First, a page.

“Banks will be looking to attract those considering refinancing as new customers, and will offer cheaper variable interest rates that are significantly below their fixed rates, which are rapidly climbing. This is a case of ‘buyer beware’.”

Cashbacks and exclusive rates at discount prices for new customers are some of the lures banks are using to attract new borrowers.

Both come at the cost of disadvantaging the lender’s current customer base as their higher interest rates make up for the lower rate offered to new customers.

“Borrowers should be aware that next time around they will be the existing customer facing higher rates and will be disadvantaged during rate increases,” Mr White said.

“It’s an old game to lure new customers with a perceived advantage only to be taken advantage of with the next move.”

Additionally, some banks use a tactic where they attempt to give you a better rate after you’ve agreed to another offer.

“If they were serious about looking after you they would have offered this when you first approached them, so ignore this offer and don’t be distracted as this will cause you even more headaches, and makes the process even more complex,” he said .

While Mr White advises borrowers to refinance with caution, saving on your home loan isn’t entirely off the cards.

Rather than focusing on the big four banks, Mr White recommends looking at what second tier banks such as Suncorp, and non-banks such as Bluestone, have on offer.

“Going with the major banks is often the most expensive way forward and may not be in your best interests due to constraints and other factors specific to you,” Mr White said.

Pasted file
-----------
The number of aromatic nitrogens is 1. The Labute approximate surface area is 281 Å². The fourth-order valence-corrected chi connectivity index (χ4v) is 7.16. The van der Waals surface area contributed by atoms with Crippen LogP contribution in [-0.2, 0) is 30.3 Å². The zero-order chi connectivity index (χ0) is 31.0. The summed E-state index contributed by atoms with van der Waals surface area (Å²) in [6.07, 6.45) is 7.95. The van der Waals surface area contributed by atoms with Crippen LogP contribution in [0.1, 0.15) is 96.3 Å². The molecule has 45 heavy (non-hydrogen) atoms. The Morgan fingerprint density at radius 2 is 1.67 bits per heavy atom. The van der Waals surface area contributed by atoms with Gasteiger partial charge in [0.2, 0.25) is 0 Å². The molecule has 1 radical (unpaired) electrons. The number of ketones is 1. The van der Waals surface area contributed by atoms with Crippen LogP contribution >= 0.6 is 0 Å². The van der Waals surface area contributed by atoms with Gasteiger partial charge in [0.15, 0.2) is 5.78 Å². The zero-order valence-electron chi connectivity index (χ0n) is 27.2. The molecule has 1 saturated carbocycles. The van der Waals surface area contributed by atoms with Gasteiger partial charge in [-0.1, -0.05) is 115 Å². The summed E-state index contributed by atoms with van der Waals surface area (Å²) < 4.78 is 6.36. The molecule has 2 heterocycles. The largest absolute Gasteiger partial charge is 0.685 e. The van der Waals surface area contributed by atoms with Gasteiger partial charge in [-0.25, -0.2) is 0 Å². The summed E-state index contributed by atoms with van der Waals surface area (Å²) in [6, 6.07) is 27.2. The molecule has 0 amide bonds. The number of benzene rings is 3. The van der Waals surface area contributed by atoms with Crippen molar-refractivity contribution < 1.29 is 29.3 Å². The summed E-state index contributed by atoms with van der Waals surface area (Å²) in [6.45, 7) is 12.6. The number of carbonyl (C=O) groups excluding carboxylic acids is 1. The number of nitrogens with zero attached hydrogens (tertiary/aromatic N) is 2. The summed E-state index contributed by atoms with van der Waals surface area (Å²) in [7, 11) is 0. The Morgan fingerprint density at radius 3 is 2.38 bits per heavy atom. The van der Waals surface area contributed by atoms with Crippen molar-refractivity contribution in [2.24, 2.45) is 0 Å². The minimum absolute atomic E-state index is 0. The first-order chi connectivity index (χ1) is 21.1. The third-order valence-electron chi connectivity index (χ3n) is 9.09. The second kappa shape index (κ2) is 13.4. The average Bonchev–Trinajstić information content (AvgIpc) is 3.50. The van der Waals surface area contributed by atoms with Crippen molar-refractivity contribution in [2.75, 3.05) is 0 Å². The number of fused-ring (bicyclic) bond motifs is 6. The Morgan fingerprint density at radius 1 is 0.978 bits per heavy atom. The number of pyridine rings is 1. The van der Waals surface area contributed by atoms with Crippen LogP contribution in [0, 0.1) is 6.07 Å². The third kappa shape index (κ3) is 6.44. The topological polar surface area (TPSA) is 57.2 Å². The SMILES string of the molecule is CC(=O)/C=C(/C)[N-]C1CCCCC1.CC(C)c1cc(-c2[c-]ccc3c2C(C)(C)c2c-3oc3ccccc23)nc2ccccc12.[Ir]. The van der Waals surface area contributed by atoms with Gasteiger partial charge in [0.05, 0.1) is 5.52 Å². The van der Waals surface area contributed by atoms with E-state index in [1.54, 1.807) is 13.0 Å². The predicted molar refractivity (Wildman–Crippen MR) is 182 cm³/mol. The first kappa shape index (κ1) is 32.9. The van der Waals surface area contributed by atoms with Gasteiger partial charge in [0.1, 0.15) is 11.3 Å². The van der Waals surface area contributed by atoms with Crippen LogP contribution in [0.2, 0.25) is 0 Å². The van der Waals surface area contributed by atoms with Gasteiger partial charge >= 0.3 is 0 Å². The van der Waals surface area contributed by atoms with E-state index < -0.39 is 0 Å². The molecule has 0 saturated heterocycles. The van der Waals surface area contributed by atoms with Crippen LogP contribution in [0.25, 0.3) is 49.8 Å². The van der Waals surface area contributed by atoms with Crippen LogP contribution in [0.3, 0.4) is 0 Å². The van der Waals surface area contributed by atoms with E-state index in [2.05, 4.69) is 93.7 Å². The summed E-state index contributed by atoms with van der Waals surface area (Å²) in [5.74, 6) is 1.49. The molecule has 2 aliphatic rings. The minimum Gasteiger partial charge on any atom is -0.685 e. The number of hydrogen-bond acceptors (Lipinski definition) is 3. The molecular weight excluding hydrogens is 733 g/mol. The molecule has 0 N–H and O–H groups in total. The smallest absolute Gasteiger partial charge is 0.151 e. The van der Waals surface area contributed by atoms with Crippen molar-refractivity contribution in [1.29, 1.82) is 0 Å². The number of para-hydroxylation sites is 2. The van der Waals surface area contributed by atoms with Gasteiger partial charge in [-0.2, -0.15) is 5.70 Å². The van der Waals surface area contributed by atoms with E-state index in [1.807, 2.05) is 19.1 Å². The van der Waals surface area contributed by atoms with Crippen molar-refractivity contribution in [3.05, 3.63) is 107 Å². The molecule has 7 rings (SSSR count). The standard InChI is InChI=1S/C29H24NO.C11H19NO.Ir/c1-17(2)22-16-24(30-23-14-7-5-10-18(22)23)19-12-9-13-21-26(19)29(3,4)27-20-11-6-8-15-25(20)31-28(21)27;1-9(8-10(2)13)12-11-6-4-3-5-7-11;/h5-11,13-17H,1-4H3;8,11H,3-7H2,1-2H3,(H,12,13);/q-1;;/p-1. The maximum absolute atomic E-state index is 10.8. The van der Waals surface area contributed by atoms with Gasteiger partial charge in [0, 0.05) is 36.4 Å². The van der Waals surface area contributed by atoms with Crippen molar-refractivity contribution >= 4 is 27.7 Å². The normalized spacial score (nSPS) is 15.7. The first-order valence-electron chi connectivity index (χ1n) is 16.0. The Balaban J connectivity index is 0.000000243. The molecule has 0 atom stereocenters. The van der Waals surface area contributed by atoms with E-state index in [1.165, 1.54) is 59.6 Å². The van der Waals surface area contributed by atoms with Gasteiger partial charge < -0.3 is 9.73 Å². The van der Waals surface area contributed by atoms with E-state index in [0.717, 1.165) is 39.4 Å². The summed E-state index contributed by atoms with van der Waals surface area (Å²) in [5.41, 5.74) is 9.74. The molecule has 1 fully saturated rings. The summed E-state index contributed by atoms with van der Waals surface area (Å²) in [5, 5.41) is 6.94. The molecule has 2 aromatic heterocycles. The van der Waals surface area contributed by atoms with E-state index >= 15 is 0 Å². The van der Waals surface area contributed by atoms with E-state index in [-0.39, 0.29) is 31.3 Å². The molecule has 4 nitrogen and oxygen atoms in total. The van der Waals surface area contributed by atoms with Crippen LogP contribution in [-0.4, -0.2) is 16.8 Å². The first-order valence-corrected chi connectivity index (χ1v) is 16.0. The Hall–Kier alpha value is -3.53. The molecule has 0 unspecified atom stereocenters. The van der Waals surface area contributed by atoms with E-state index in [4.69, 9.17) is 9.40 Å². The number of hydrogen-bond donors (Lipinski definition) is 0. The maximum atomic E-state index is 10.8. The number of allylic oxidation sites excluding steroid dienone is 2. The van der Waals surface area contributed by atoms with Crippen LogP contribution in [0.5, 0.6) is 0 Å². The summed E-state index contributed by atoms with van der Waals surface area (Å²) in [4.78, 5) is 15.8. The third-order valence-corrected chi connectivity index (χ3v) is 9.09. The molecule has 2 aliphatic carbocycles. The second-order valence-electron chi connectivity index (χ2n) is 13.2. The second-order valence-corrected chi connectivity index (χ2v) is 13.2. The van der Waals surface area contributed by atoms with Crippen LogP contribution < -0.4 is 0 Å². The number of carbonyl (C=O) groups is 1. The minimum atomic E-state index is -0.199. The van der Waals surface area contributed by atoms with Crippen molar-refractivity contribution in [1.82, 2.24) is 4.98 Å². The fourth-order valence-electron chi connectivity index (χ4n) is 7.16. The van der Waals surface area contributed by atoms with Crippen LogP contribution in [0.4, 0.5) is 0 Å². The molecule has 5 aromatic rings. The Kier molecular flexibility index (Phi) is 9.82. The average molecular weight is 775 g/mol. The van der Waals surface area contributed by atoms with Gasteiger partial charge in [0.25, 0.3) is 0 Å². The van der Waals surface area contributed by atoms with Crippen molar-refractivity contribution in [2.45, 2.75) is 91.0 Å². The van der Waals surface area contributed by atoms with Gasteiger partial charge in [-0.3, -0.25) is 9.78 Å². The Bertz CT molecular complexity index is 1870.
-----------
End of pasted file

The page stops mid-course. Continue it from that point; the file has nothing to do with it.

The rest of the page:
“Remember the big banks can only sell you their products, and their aim is to look after themselves and their shareholders, not to act in your best interests.”

It’s also advised that borrowers go through a mortgage broker, rather than directly through a bank. Brokers are free to use as they receive commission from lenders once they sign a customer up to a service.

They also have access to a range of offers that aren’t always available to borrowers who go through the back directly and can find a rate and repayment schedule that suits a borrower’s needs.

“A finance broker is obliged to act in your best interests and sometimes this means explaining that the best option may be not to refinance,” Mr White said. “(They’re also) charged by law to act in your best interests, whereas banks are not.”



Cost of living: New data from Foodbomb exposes foods hit hardest by inflation

As the consumer price index (CPI) tips over 6 per cent, new data reveals how much staple pantry items, fruits and vegetables have soared in price over the last six months.

According to the Australian Bureau of Statistics, the price of food and non-alcoholic beverages increased by 5.9 per cent in the last year due to high freight costs, supply constraints and strong demand.

As a result, consumers and businesses have gone to extreme lengths to cope with the country’s cost of living crisis as empty shelves, sky-high price tags and costly grocery bills become the new normal.

Recently there have been some unusual methods Australians have used to slash costs and make-up for insufficient stock, including broccoli stalks being broken off and left on fresh produce units and KFC switching lettuce for cabbage in its burgers.